When Religious Diversity Was Embraced in Burma
By Hla Swe 1 April 2014
Many different issues related to religion are emerging in Burma, foremost among them being the discord between Buddhists and Muslims, which seems to deepen by the day. It should not be this way. Religion in Burma has become besmirched because of an opportunistic few who seek to exploit it.
Around 1970, I was a high school student, and a Buddhist, in Kyaukse, a town in Mandalay Division. Ethnic Chinese and Muslims were among my friends back then. I accompanied a Chinese friend to his house on Chinese New Year’s Day and ate my fill of Chinese snacks. On that day his father gave me a red envelope, too, in the Chinese tradition. Likewise, during Christmas time, my friends and I accompanied my English teacher, a Christian, when he went from house to house singing Christmas carols. In our caroling troupe, there were only three or four Christians—the rest were Muslims and Buddhists. Nonetheless, we sang Christian songs as one and very much enjoyed our time together.
Our happiest moments were during the famous “Elephant Dance Festival,” a well-known occasion in our country. During the festival, dozens of elephants, made out of a bamboo frame, papier-mâché and fine black satin decorated with intricate, colorful embroidery, compete for the prize of best elephant dance and most nicely decorated pachyderm. An amateur “elephant” team formed by me and my friends also joined the event. We were not very good at dancing, but we sang whatever songs came to our minds and danced as best we could. Our team comprised Buddhists, Muslims and Christians, and it was fun.
During the observance of Eid al-Adha, my friends and I accompanied our Muslim friends on visits to Muslim villages, where we were given up to eight kilograms of beef, and even stayed overnight in one of the villages. Back then, Eid was celebrated by Buddhists as well, with festivities including anyein (tradition dance troupe) performances. Buddhist monks were asked to take care of crowd control during the celebration, while Muslims and Buddhists in the audience were not to be outdone by one another in rewarding the dancers with applause and pocket change.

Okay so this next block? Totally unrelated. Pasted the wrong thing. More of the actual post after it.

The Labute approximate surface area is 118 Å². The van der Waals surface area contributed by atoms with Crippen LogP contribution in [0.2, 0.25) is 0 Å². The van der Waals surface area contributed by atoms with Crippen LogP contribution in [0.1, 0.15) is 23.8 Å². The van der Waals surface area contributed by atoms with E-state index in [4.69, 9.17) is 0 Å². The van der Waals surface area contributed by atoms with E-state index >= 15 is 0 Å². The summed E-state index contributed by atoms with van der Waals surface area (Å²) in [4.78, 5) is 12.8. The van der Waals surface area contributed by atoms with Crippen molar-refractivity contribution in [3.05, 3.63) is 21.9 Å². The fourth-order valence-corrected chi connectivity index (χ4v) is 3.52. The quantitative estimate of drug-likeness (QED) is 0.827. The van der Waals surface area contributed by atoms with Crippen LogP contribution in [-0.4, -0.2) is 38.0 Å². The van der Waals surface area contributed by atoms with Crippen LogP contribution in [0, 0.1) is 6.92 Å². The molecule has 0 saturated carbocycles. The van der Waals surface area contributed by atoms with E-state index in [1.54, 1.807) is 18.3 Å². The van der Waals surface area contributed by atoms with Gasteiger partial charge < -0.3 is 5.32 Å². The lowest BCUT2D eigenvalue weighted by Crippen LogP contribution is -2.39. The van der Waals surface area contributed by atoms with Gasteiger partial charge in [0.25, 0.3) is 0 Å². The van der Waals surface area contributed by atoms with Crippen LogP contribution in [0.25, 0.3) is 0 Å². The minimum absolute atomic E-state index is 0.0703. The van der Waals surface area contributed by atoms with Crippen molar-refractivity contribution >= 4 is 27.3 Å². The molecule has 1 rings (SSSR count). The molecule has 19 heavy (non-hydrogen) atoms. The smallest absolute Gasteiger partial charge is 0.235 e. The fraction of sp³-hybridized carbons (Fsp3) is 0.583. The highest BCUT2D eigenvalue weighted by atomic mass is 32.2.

Such interreligious mingling, and the friendships it fosters and is fostered by, is increasingly rare in Burma these days. Eid is no longer celebrated by Buddhists—no anyein and no merrymaking anymore. Muslim communities keep themselves away from Buddhist pagoda festivals, and some Buddhists are guilty of equal associative discrimination. Both sides should not treat each other like this.
It is certain that the world is watching the religious situation in Burma as the country marches toward democracy—a political development that itself is considered a source of the problem, as complicated issues are more openly discussed, and inflammatory rhetoric is allowed to spread in the name of free expression. Both Buddhist and Muslim religious leaders should not take their eyes off this matter and should try their best to bring the situation back to the way it once was. I miss the goodwill and friendly relations among Christians, Muslims and Buddhists of my youth.
The first battalion commander I met after graduating from the military academy was Col Thura Kyaw Kyaw Cho. Though he was a Christian, the colonel initiated his two sons into the Buddhist order and accompanied them to monastery. During Christmas time, Tin Tin Myint, the commander’s Buddhist wife, led Christian soldiers on caroling rounds. I was the lead guitarist while Maung Thein, a Muslim, played bass.
The Christian commander died somewhere in the northeast, while Maung Thein retired from service with a medical pension after he was shot in the back. Christians and Muslims like these two men dared to sacrificed their lives for our country.
I will always miss my Christian commander and Muslim comrade in arms.
Those who are responsible for fomenting religious tensions should think about whether they are contributing to the kind of nation that we as a people aspire to, and those concerned about the state of relations between Buddhists and Muslims should speak up for the kind of interreligious harmony that Burma once knew.
Hla Swe, a retired lieutenant-colonel, is a member of the Upper House from constituency No. 12 in Magwe Division, representing the Union Solidarity and Development Party (USDP).